“I fell in love with God. I fell in love with going (to adoration) and praying,” he said, adding that his teenage faith was also nourished by watching his pastor, the late Msgr. Richard Carroll, celebrate Mass and studying Scripture in an English class at his 1988 alma mater of Slidell High.
Zavackis entered St. Joseph Seminary College directly out of high school, earning a degree in liberal arts with an emphasis in philosophy and religion, while serving in the Army National Guard. A year into graduate studies at Notre Dame Seminary, he decided to part ways with the seminary to figure out if marriage was a better fit for him.
“The right girl just never came along,” said Zavackis, who refers to his 18-year detour from formal priestly studies as a period in which “God was training me outside of the seminary.”
“I think (those 18 years) were part of my journey back to the seminary – I just wasn’t finding fulfillment in employment, in dating, in owning lots of things,” he said.
Zavackis spent a major chunk of that period of vocational discernment – 13 years – working with individuals with developmental disabilities such as mental illness, mental retardation, cerebral palsy and Down syndrome. He worked for seven years as executive director of the West Bank ARC and one year with the state of Louisiana, helping the developmentally challenged live more independently in their homes through the teaching of cooking skills, money management and self-advocacy.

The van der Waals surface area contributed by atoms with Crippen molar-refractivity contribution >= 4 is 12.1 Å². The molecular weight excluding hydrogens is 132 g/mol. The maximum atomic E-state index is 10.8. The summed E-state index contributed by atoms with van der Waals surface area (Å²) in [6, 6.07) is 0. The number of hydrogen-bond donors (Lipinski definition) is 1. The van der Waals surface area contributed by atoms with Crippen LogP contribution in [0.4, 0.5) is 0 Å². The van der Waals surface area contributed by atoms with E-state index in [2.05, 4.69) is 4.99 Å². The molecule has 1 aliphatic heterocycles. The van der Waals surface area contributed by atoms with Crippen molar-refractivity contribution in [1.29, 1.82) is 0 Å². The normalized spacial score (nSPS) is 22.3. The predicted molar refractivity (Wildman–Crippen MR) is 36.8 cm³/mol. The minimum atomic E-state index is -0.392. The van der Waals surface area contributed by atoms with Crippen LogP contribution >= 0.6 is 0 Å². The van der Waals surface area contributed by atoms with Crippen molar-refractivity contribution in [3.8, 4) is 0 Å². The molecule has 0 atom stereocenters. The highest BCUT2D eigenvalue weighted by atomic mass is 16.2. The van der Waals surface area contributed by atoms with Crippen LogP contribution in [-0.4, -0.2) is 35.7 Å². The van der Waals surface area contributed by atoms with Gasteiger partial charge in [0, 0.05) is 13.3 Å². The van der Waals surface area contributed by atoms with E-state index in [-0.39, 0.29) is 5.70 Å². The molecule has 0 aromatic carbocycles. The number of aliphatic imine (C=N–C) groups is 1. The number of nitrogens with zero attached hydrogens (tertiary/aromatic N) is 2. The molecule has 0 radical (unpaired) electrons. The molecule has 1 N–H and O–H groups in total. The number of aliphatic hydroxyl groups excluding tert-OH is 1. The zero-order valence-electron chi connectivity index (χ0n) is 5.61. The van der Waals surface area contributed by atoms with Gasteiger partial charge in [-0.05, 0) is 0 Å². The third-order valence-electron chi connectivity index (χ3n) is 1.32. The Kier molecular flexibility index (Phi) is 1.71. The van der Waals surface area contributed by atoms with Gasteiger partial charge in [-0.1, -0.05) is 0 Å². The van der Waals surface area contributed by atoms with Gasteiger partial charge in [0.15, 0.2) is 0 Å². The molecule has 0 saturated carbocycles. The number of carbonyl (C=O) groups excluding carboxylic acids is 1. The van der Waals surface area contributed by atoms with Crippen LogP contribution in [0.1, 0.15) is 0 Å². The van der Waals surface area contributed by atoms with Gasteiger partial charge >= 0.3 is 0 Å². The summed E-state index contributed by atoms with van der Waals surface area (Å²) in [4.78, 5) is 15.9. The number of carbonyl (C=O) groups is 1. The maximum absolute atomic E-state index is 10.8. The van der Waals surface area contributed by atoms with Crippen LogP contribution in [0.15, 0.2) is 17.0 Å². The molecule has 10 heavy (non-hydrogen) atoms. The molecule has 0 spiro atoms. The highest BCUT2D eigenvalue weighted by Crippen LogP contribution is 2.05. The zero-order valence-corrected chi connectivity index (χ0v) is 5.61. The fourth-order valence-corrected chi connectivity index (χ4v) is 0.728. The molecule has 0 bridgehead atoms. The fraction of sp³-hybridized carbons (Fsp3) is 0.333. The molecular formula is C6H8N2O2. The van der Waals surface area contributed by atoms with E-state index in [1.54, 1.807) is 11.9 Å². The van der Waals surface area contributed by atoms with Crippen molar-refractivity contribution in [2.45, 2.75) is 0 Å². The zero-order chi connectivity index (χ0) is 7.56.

“I loved working in that field,” recalled Zavackis, noting that one of his favorite jobs involved helping those with disabilities to find employment. “It was very challenging, but so rewarding to see someone with a developmental disability become integrated in the wider community and then see the community embrace that person.”
On a working trip to Thibodaux, Zavackis ran into one of his old friends from St. Joseph Seminary, Father Clyde Mahler, a priest in the Diocese of Houma-Thibodaux. Their conversations eventually prompted Zavackis to return to Notre Dame Seminary – and his life’s true calling – in 2011.
“We were just talking like good friends do; he would just share what he was doing every day, whether it was meeting with the parish council, the people he helped, the funerals he celebrated, how he prepared for Mass, how he’d write his homilies,” Zavackis said. “I fell in love with wanting to be a priest again.”
Zavackis said his journey as someone who settled his vocation later in life illustrates how if one is dedicated to prayer and pays attention to his heart, “those little prompts of God” will eventually register and give direction.
“As we go through our busy schedules of life, we push out those prompts of what God wants in favor of what we want,” Zavackis said. “It’s essential to pray every single day, to cling to God and to trust him completely,” he added. “It sounds so simple, but it’s a daily task to recommit yourself to prayer and trust in God.”